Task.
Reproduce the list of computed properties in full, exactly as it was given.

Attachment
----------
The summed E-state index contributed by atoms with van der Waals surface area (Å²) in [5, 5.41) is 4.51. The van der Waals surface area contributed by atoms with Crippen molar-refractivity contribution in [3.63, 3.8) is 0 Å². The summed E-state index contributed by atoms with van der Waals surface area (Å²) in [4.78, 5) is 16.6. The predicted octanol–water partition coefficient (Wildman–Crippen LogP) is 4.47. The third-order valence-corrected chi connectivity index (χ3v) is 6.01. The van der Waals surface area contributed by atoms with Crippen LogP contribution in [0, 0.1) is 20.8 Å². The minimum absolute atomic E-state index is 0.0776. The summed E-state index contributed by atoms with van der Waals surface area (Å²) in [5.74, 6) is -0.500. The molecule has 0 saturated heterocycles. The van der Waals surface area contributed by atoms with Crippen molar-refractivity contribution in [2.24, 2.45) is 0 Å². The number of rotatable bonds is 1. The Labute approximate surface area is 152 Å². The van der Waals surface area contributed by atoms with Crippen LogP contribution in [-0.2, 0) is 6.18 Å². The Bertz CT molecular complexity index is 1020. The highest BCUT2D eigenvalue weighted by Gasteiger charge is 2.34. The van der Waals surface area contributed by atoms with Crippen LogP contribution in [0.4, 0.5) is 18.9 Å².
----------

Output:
The summed E-state index contributed by atoms with van der Waals surface area (Å²) in [5, 5.41) is 4.51. The van der Waals surface area contributed by atoms with Crippen molar-refractivity contribution in [3.63, 3.8) is 0 Å². The summed E-state index contributed by atoms with van der Waals surface area (Å²) in [4.78, 5) is 16.6. The predicted octanol–water partition coefficient (Wildman–Crippen LogP) is 4.47. The third-order valence-corrected chi connectivity index (χ3v) is 6.01. The van der Waals surface area contributed by atoms with Crippen LogP contribution in [0, 0.1) is 20.8 Å². The minimum absolute atomic E-state index is 0.0776. The summed E-state index contributed by atoms with van der Waals surface area (Å²) in [5.74, 6) is -0.500. The molecule has 0 saturated heterocycles. The van der Waals surface area contributed by atoms with Crippen molar-refractivity contribution in [2.24, 2.45) is 0 Å². The number of rotatable bonds is 1. The Labute approximate surface area is 152 Å². The van der Waals surface area contributed by atoms with Crippen LogP contribution in [-0.2, 0) is 6.18 Å². The Bertz CT molecular complexity index is 1020. The highest BCUT2D eigenvalue weighted by Gasteiger charge is 2.34. The van der Waals surface area contributed by atoms with Crippen LogP contribution in [0.4, 0.5) is 18.9 Å².